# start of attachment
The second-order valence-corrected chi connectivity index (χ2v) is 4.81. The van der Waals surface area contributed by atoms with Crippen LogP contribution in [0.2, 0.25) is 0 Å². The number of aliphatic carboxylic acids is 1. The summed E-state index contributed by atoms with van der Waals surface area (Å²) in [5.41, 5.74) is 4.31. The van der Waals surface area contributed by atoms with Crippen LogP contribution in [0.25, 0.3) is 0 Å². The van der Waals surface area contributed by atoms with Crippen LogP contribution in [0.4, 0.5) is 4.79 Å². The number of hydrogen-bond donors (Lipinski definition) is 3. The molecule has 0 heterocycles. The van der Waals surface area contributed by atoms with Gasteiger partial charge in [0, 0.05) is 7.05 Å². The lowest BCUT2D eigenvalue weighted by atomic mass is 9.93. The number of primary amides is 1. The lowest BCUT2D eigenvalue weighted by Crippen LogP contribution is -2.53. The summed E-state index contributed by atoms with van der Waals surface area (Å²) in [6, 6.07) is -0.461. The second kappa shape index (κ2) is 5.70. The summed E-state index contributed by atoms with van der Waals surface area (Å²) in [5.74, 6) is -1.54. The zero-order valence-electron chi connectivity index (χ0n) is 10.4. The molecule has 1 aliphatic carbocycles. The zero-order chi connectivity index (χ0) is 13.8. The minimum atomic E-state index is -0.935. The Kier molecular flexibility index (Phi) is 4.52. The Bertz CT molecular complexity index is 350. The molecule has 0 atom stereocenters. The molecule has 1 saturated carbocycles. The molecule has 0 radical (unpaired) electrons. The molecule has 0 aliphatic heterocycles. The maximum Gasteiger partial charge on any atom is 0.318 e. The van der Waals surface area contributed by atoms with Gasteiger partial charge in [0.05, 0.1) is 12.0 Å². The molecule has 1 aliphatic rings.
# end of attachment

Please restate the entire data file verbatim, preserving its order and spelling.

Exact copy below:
The second-order valence-corrected chi connectivity index (χ2v) is 4.81. The van der Waals surface area contributed by atoms with Crippen LogP contribution in [0.2, 0.25) is 0 Å². The number of aliphatic carboxylic acids is 1. The summed E-state index contributed by atoms with van der Waals surface area (Å²) in [5.41, 5.74) is 4.31. The van der Waals surface area contributed by atoms with Crippen LogP contribution in [0.25, 0.3) is 0 Å². The van der Waals surface area contributed by atoms with Crippen LogP contribution in [0.4, 0.5) is 4.79 Å². The number of hydrogen-bond donors (Lipinski definition) is 3. The molecule has 0 heterocycles. The van der Waals surface area contributed by atoms with Gasteiger partial charge in [0, 0.05) is 7.05 Å². The lowest BCUT2D eigenvalue weighted by atomic mass is 9.93. The number of primary amides is 1. The lowest BCUT2D eigenvalue weighted by Crippen LogP contribution is -2.53. The summed E-state index contributed by atoms with van der Waals surface area (Å²) in [6, 6.07) is -0.461. The second kappa shape index (κ2) is 5.70. The summed E-state index contributed by atoms with van der Waals surface area (Å²) in [5.74, 6) is -1.54. The zero-order valence-electron chi connectivity index (χ0n) is 10.4. The molecule has 1 aliphatic carbocycles. The zero-order chi connectivity index (χ0) is 13.8. The minimum atomic E-state index is -0.935. The Kier molecular flexibility index (Phi) is 4.52. The Bertz CT molecular complexity index is 350. The molecule has 0 atom stereocenters. The molecule has 1 saturated carbocycles. The molecule has 0 radical (unpaired) electrons. The molecule has 0 aliphatic heterocycles. The maximum Gasteiger partial charge on any atom is 0.318 e. The van der Waals surface area contributed by atoms with Gasteiger partial charge in [0.05, 0.1) is 12.0 Å². The molecule has 1 aliphatic rings.